Tuesday, August 17, 2010

Star Wars, Fairy Tales, and Whether or Not Endings Should be Happy

The Chicago Tribune had an interesting article today, Star Wars' Producer Strikes Back, in which Gary Kurtz, producer for Episodes IV and V, looks back on why he left the movies before Return of the Jedi and the differences he had with George Lucas. But they had very different ideas as to how the trilogy should end. It appears that originally, the outline had the story end rather bleak. First, Hans Solo would die, then Leia would be trying to cope with her duties as Queen as the Rebellion is crumbling, and the last scene would be Luke walking alone into the distance.

I'm so familiar with this Star Wars trilogy-and so used to comparing it favorably against the more recent trilogy-it's hard to imagine it another way, especially so comparatively depressing. Kurtz seemed to blame George's desire to make money off of toys for changing the plot to the idealistic, happy ending, although I bet Hans Solo toy sales wouldn't be hindered if he died at the end of the third movie...at least, not initially. I wonder if the movies would have ever become so popular if they had ended differently? Would we return to watch and rewatch a movie that ends ambiguously and with lots of tension? Casablanca is considered a classic for its non-traditional ending, but it takes a lot for a disappointing ending to still be appreciated, especially by the masses. At least Star Wars had the popularity of the first two movies to maybe support a third that might have been a flop on its own.

This reminded me of fairy tales because of the attitude that exists today that since the REAL fairy tales were gory and violent compared to the versions we know today, that our family-friendly versions are wrong and watered down. I read yet another blog post today that cited Disney as the giver of watered-down, prettified, idealistic versions of fairy tales. I've mentioned the Disney issue before, noteably in the post Disney haters: Happy endings, so I won't repeat my arguments (but I will summarize: blame the Victorians for beginning the trends of making fairy tales for children, and Disney movies actually have pretty scary parts in them for kids, though Walt openly wanted happy stories and saw nothing wrong with altering his movies from their sources). But a lot of other children's books and movies (hello, Barbie fairy tales?) make the fairy tales even more child appropriate, as opposed to Disney, which at least in the early days, tried to make family-oriented movies, which is different than child-oriented movies.

But really, though I also spread the message that historical fairy tales are NOT just for children and have lots of adult material in them, it's not like all the oral versions were pure rape and murder and incest, either. Some of them are more mild and wouldn't need too much adaptation to be made into a Disney movie, or even Barbie. Many fairy tales didn't end happily, but many of them did. And while it can be very refreshing to have a story that treats the characters and situations realistically, where not everything turns out perfectly, I'll be the first to admit that sometimes I just want to read a simple, happy story where I know everything turns out wonderfully. Stories are always escapism to some degree, and sometimes we want more escape than others. Since we really don't have any authoritative versions of fairy tales, we really can't say that one more violent version of a fairy tale is more authentic than another (well, some can be classified as less authentic, but there's no accurate measuring rod to rate everything up against). I really love having multiple versions to choose from-stories for adults, stories for teens, stories for families. I love dark fairy tale treatments, but I don't think it's neccessarily a negative thing to have "light" fairy tale treatments either.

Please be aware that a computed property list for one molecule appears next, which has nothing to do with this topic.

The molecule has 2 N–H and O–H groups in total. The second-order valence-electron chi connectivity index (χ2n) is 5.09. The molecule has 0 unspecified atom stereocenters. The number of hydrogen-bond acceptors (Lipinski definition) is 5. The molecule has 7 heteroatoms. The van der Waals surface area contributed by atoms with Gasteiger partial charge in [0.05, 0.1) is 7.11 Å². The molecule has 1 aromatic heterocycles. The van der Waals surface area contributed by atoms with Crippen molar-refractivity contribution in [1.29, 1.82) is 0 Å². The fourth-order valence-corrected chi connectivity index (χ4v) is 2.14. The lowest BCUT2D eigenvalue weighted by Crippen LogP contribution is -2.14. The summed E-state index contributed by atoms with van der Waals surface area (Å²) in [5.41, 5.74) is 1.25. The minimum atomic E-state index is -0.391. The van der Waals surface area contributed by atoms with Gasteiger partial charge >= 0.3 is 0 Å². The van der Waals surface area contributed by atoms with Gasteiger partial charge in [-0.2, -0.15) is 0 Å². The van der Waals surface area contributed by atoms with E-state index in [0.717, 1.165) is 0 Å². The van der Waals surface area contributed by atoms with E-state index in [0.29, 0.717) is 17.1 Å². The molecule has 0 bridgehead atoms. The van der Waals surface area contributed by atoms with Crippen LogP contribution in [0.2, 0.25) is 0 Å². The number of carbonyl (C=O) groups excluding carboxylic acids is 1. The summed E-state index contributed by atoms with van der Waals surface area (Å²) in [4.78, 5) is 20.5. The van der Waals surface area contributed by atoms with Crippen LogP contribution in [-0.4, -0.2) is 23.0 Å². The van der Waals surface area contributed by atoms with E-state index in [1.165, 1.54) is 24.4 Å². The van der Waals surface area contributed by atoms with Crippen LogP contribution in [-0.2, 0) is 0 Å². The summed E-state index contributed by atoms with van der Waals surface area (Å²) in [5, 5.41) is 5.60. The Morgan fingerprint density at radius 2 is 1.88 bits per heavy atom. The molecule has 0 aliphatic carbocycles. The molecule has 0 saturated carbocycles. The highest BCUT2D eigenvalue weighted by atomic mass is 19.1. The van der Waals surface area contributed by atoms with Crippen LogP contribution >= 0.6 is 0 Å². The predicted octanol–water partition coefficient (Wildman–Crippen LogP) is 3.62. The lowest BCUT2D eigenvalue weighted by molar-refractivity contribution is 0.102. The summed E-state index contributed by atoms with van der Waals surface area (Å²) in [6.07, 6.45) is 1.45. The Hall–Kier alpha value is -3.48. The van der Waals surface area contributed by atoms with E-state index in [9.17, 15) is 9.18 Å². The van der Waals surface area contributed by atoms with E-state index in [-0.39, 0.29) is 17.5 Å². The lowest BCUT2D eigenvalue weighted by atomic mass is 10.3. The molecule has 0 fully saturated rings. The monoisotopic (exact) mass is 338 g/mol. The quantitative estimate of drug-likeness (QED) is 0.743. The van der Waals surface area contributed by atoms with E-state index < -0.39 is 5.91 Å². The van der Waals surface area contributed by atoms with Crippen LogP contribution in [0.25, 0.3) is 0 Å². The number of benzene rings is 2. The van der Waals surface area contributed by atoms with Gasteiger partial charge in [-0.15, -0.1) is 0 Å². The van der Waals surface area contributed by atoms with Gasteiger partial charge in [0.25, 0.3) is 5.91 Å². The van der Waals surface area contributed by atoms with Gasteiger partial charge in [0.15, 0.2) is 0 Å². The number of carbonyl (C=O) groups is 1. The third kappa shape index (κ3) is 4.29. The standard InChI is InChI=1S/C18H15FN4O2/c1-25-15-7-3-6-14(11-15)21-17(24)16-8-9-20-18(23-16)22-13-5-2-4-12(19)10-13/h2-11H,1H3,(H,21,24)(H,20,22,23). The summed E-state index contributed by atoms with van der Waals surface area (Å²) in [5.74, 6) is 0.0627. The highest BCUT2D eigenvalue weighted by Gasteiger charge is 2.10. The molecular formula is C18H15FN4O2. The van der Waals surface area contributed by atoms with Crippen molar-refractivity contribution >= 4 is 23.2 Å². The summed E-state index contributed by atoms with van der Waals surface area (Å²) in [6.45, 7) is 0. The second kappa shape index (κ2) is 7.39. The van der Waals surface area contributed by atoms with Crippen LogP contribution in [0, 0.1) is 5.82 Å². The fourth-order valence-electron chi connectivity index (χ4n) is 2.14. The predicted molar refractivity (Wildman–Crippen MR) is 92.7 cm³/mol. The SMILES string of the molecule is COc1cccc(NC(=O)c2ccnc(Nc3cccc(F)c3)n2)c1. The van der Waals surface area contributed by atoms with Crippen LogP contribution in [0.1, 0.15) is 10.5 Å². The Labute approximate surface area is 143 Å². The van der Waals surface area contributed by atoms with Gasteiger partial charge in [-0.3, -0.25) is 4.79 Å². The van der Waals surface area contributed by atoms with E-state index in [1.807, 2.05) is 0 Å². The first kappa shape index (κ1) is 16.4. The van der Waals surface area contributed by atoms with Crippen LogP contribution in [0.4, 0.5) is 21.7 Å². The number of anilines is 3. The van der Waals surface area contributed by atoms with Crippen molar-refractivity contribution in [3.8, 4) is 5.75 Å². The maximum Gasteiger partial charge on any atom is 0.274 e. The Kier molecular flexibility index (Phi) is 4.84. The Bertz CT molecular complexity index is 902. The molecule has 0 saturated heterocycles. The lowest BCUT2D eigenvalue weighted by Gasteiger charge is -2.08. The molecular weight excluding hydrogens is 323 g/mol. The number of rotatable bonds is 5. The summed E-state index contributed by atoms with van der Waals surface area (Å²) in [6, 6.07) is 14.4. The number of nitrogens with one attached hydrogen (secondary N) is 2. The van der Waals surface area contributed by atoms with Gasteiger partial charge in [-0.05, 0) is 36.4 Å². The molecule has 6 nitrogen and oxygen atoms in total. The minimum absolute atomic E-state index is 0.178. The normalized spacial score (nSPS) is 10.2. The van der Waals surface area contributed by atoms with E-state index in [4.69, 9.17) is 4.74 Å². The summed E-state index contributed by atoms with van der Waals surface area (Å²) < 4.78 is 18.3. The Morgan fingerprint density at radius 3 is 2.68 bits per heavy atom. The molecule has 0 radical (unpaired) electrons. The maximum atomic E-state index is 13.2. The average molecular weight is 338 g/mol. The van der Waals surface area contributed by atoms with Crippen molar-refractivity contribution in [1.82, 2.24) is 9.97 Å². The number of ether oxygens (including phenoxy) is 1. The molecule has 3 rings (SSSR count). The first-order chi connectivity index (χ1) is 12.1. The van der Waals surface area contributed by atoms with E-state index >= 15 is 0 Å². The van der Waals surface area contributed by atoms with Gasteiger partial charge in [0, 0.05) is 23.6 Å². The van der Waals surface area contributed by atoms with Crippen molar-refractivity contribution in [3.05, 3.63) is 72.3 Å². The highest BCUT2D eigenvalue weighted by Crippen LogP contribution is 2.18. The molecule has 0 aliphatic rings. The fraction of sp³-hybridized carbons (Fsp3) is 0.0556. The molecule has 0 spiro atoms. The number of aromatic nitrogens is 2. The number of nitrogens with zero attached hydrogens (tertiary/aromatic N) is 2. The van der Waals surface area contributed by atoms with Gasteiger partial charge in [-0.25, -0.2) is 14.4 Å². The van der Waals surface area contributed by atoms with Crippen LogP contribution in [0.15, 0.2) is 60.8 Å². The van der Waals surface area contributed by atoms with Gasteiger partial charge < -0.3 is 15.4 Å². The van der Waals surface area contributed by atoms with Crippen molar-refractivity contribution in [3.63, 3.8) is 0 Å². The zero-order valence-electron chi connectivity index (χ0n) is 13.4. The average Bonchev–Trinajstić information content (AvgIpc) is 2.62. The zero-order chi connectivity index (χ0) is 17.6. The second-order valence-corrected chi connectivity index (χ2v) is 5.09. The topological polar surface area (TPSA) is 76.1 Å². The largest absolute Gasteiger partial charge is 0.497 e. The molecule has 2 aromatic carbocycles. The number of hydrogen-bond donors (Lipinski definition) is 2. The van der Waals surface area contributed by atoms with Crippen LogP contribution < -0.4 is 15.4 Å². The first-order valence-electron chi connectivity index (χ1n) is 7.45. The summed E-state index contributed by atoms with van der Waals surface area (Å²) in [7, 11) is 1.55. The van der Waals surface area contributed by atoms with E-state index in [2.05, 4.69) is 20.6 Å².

What do people think about Star Wars, though? Would you like it more or less if it ended Gary Kurtz' way? Would it have become as much as a classic? From a documentary I watched, they were saying that the overal mood in America in the '70s was very depressed and disillusioned and other entertainment was more gritty, which is why the triumphant victory of good over evil was so needed and well-received at the time. They also said a lot of the themes were reminiscent of old myths, linking it to the universal human desires for the battle of good to conquer over evil. But this documentary probably wasn't especially objective, either, and I wasn't around in the 70s to know what it was like.


  1. Being someone who loved Star Wars and The Empire Strikes Back, yet found Return of the Jedi disappointing, I find the idea of an ambiguous ending intriguing, but I think the happier ending was the way to go. The original Star Wars trilogy has a comic structure at its heart, the triumph of good over evil, the son redeeming the father. Honestly, the film's weak structure, focus on the Ewoks, the idiotic sibling twist, and the repetitiveness of a second Death Star are bigger problems than an unambiguously happy ending. I feel like people have this idea that tragic endings are inherently more mature, when that isn't necessarily true.

    1. Oh wow, you really went back in my archives! I had completely forgotten about this post!

      I agree that reusing the Death Star was probably not the best idea and Luke and Leia being siblings is a little soap-opera-y (although now having seen episode 3 it's easier to accept) but I LOVE the ewoks, I think the theme of taking the little guys who are underrated and not considered important and the fact that they work together and use their wits to have a bunch of teddy bears defeat the Empire is pretty awesome.

      Love your quote-"I feel like people have this idea that tragic endings are inherently more mature, when that isn't necessarily true" is spot on.